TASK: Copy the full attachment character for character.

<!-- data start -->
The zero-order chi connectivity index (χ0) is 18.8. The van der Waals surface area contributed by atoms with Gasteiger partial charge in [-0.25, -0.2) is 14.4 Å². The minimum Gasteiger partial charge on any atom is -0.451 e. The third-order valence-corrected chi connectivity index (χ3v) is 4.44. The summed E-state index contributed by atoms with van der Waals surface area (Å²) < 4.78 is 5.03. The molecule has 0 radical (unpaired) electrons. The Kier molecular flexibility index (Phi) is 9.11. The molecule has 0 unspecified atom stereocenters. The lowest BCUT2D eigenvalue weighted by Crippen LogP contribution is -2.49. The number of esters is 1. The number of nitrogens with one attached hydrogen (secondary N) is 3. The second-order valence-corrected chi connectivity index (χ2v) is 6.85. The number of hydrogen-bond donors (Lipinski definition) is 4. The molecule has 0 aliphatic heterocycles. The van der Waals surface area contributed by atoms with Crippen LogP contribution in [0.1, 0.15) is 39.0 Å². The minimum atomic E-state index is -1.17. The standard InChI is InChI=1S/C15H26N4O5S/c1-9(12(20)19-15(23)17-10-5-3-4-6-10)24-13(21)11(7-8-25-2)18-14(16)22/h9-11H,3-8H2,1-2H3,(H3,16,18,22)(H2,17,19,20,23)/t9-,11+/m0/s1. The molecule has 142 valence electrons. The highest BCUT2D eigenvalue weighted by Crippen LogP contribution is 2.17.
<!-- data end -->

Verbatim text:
The zero-order chi connectivity index (χ0) is 18.8. The van der Waals surface area contributed by atoms with Gasteiger partial charge in [-0.25, -0.2) is 14.4 Å². The minimum Gasteiger partial charge on any atom is -0.451 e. The third-order valence-corrected chi connectivity index (χ3v) is 4.44. The summed E-state index contributed by atoms with van der Waals surface area (Å²) < 4.78 is 5.03. The molecule has 0 radical (unpaired) electrons. The Kier molecular flexibility index (Phi) is 9.11. The molecule has 0 unspecified atom stereocenters. The lowest BCUT2D eigenvalue weighted by Crippen LogP contribution is -2.49. The number of esters is 1. The number of nitrogens with one attached hydrogen (secondary N) is 3. The second-order valence-corrected chi connectivity index (χ2v) is 6.85. The number of hydrogen-bond donors (Lipinski definition) is 4. The molecule has 0 aliphatic heterocycles. The van der Waals surface area contributed by atoms with Crippen LogP contribution in [0.1, 0.15) is 39.0 Å². The minimum atomic E-state index is -1.17. The standard InChI is InChI=1S/C15H26N4O5S/c1-9(12(20)19-15(23)17-10-5-3-4-6-10)24-13(21)11(7-8-25-2)18-14(16)22/h9-11H,3-8H2,1-2H3,(H3,16,18,22)(H2,17,19,20,23)/t9-,11+/m0/s1. The molecule has 142 valence electrons. The highest BCUT2D eigenvalue weighted by Crippen LogP contribution is 2.17.